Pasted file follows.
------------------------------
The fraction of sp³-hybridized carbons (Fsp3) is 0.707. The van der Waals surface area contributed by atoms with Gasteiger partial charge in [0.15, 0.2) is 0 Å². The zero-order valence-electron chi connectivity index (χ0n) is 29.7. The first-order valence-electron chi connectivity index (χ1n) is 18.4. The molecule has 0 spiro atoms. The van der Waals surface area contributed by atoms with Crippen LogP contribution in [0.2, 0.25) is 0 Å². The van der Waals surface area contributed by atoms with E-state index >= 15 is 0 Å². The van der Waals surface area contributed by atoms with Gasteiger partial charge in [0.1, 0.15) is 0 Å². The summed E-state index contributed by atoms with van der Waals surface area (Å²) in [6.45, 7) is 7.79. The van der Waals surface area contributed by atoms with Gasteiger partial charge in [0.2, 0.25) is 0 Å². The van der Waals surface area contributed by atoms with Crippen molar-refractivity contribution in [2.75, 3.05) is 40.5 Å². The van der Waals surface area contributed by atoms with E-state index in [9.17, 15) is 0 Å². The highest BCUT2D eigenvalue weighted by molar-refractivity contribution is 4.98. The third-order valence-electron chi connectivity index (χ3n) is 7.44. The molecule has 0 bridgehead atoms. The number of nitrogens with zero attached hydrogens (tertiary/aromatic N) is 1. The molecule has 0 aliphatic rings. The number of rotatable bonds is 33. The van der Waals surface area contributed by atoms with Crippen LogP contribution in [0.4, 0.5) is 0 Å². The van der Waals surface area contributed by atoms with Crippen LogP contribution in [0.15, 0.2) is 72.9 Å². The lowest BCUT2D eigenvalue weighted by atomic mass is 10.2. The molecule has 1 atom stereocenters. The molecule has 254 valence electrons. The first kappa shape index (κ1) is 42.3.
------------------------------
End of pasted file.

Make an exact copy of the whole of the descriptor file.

The fraction of sp³-hybridized carbons (Fsp3) is 0.707. The van der Waals surface area contributed by atoms with Gasteiger partial charge in [0.15, 0.2) is 0 Å². The zero-order valence-electron chi connectivity index (χ0n) is 29.7. The first-order valence-electron chi connectivity index (χ1n) is 18.4. The molecule has 0 spiro atoms. The van der Waals surface area contributed by atoms with Crippen LogP contribution in [0.2, 0.25) is 0 Å². The van der Waals surface area contributed by atoms with E-state index >= 15 is 0 Å². The van der Waals surface area contributed by atoms with Gasteiger partial charge in [0.1, 0.15) is 0 Å². The summed E-state index contributed by atoms with van der Waals surface area (Å²) in [6.45, 7) is 7.79. The van der Waals surface area contributed by atoms with Gasteiger partial charge in [0.2, 0.25) is 0 Å². The van der Waals surface area contributed by atoms with Crippen molar-refractivity contribution in [2.75, 3.05) is 40.5 Å². The van der Waals surface area contributed by atoms with E-state index in [9.17, 15) is 0 Å². The highest BCUT2D eigenvalue weighted by molar-refractivity contribution is 4.98. The third-order valence-electron chi connectivity index (χ3n) is 7.44. The molecule has 0 bridgehead atoms. The number of nitrogens with zero attached hydrogens (tertiary/aromatic N) is 1. The molecule has 0 aliphatic rings. The number of rotatable bonds is 33. The van der Waals surface area contributed by atoms with Crippen LogP contribution in [0.4, 0.5) is 0 Å². The van der Waals surface area contributed by atoms with Crippen LogP contribution in [0.15, 0.2) is 72.9 Å². The lowest BCUT2D eigenvalue weighted by atomic mass is 10.2. The molecule has 1 atom stereocenters. The molecule has 254 valence electrons. The first kappa shape index (κ1) is 42.3.